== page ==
Using A RantAWeek to clarify the complexities of news.
The impact of the Eurozone debt crisis forced politicians in troubled Greece to ignore party lines and form a national unity government. The two major parties in Greece, center-right New Democracy and center-left Panhellic Socialist Movement, banded together under the leadership of Prime Minister Lucas Papademos. Importantly, Papademos has been able to lead Greece as an economist, not as a politician, furthering the example of national unity in this time of crisis. Still, national unity governments are only temporary measures, and one promise Mr. Papademos made when he took control was that he would call for early elections. Greece held these early elections on May 6th, and that’s when everything went wrong…
National anger against the two major parties in the coalition grew in the run-up to the election. Many voters, angry at the harsh austerity measures that Greece is facing as part of its loan agreements, tried to show their displeasure by voting for other, often more extreme, parties. The result was devastating and unexpected. While New Democracy and the Panhellic Socialist Movement were expected to lose many seats in the nation’s Parliament, they were still expected to maintain a majority. Instead, after the votes were counted, the parties were two seats short of being able to form a majority coalition.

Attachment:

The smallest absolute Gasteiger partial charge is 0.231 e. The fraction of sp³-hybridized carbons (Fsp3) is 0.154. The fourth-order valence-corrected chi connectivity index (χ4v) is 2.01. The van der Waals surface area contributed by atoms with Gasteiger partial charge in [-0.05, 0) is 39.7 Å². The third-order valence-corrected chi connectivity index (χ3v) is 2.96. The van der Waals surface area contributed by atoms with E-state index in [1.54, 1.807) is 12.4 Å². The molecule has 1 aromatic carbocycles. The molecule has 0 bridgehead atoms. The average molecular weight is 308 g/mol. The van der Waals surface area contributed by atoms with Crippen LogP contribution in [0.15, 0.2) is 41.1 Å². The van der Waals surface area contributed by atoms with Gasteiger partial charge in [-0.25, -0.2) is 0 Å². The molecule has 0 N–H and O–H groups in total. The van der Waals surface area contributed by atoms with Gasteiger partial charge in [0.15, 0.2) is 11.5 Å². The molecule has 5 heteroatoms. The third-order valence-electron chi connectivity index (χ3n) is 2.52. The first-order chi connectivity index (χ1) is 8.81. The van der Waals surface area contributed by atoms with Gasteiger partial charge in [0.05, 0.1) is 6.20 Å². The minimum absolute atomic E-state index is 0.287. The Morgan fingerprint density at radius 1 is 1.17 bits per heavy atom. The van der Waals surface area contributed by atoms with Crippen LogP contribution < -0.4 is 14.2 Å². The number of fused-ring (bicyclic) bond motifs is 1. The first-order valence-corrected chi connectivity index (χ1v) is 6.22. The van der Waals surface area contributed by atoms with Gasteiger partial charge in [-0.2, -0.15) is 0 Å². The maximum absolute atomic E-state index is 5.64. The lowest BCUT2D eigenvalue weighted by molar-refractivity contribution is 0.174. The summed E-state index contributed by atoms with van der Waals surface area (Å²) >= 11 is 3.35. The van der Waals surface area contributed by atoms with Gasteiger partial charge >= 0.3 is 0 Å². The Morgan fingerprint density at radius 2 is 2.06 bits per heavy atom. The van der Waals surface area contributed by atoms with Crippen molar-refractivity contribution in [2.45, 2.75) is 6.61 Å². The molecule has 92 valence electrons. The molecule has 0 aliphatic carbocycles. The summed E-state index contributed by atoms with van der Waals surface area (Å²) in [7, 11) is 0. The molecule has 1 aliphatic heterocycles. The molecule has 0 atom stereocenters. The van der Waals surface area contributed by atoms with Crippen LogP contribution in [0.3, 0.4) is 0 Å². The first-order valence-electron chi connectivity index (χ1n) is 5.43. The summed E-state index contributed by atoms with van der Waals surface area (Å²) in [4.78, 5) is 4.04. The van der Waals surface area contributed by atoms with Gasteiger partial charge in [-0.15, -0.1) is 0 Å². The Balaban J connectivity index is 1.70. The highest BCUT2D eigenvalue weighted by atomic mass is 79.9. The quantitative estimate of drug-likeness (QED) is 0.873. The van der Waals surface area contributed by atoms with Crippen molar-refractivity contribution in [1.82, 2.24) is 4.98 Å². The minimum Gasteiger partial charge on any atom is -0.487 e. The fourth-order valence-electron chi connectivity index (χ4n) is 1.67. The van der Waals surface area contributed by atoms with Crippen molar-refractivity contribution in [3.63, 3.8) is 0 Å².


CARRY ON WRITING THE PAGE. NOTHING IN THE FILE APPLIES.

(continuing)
Normally, in instances like this, a smaller party will join the coalition in order to be a part of the majority. However, none of the other parties were willing to join a coalition, even after tense negotiations and a plea from Greece’s leadership. As a result, the election was unsuccessful and a new one will have to be held in June. The practical effect is that Greece will lack a fully functioning legislature for a month, crippling the nation’s government in a time of economic crisis.
Unfortunately, this new election in no way guarantees that the old coalition will be restored and things will return to the way they were under the unity government. In fact, the opposite seems true. The Coalition of the Radical Left, commonly abbreviated to Syriza, has been rapidly gaining momentum. If this trend continues, Syriza may be in a position to form a coalition of its own in the wake of the next election come June. Naturally, many in Europe are uncomfortable with the idea of a far left party coming to power in Greece, but worse still is the fact that Syriza is running on a platform to stop austerity measures by ending the loan agreement Greece has made with the entities that are bailing it out. These entities, namely the ECB, the IMF and the European Council, have dictated the paths to austerity Greece must take to continue receiving bailout money, instigated resentment within Greece. However, with the loan deal broken, Greece will stop receiving this money, leaving them with no reasonable alternative except default.
Of course, this is a worst case scenario, but the way things have been going in Greece as of late, worst case scenarios are seeming more and more likely. And even if the worst doesn’t happen, the political divisions this election has created will make the bailout and corresponding austerity measures even more complicated. The rise of Syriza will undoubtedly create a stronger voice in opposition to the bailout whether they manage to take power or not.
Ultimately, Greece’s national unity government helped the nation to get past some hurdles in dealing with its debt, but its dissolution has reopened old political wounds, provoking fears that the Eurozone relief plan is bleeding out.